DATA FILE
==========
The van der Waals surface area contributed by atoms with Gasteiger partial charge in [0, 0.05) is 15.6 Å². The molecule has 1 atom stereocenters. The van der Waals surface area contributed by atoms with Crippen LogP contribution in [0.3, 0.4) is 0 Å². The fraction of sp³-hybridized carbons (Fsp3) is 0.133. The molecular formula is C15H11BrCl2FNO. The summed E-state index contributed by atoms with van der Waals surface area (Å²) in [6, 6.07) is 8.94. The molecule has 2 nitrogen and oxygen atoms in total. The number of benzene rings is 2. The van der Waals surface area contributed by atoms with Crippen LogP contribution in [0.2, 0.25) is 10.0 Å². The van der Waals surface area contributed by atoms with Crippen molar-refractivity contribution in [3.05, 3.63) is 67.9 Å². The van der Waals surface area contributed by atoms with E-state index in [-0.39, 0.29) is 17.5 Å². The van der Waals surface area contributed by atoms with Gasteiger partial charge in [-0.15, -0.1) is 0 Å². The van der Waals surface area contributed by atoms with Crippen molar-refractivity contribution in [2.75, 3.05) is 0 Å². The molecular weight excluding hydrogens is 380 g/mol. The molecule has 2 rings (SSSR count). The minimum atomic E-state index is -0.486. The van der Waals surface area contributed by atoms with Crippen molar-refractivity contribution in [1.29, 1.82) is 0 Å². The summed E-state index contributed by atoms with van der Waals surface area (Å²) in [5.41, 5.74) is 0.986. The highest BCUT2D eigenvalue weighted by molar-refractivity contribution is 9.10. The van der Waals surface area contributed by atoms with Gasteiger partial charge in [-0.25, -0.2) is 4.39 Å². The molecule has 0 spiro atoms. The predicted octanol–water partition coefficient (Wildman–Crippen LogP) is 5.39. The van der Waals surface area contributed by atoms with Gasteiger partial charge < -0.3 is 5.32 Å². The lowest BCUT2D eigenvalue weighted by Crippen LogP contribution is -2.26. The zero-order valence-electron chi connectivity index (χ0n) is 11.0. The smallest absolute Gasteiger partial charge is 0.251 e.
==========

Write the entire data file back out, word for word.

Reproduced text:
The van der Waals surface area contributed by atoms with Gasteiger partial charge in [0, 0.05) is 15.6 Å². The molecule has 1 atom stereocenters. The van der Waals surface area contributed by atoms with Crippen LogP contribution in [0.3, 0.4) is 0 Å². The fraction of sp³-hybridized carbons (Fsp3) is 0.133. The molecular formula is C15H11BrCl2FNO. The summed E-state index contributed by atoms with van der Waals surface area (Å²) in [6, 6.07) is 8.94. The molecule has 2 nitrogen and oxygen atoms in total. The number of benzene rings is 2. The van der Waals surface area contributed by atoms with Crippen LogP contribution in [0.2, 0.25) is 10.0 Å². The van der Waals surface area contributed by atoms with Crippen molar-refractivity contribution in [3.05, 3.63) is 67.9 Å². The van der Waals surface area contributed by atoms with E-state index in [-0.39, 0.29) is 17.5 Å². The van der Waals surface area contributed by atoms with Gasteiger partial charge in [-0.15, -0.1) is 0 Å². The van der Waals surface area contributed by atoms with Crippen molar-refractivity contribution in [2.75, 3.05) is 0 Å². The molecular weight excluding hydrogens is 380 g/mol. The molecule has 2 rings (SSSR count). The minimum atomic E-state index is -0.486. The van der Waals surface area contributed by atoms with Crippen molar-refractivity contribution in [1.29, 1.82) is 0 Å². The summed E-state index contributed by atoms with van der Waals surface area (Å²) in [5.41, 5.74) is 0.986. The highest BCUT2D eigenvalue weighted by molar-refractivity contribution is 9.10. The van der Waals surface area contributed by atoms with Gasteiger partial charge in [-0.25, -0.2) is 4.39 Å². The molecule has 0 spiro atoms. The predicted octanol–water partition coefficient (Wildman–Crippen LogP) is 5.39. The van der Waals surface area contributed by atoms with Gasteiger partial charge < -0.3 is 5.32 Å². The lowest BCUT2D eigenvalue weighted by Crippen LogP contribution is -2.26. The zero-order valence-electron chi connectivity index (χ0n) is 11.0. The smallest absolute Gasteiger partial charge is 0.251 e.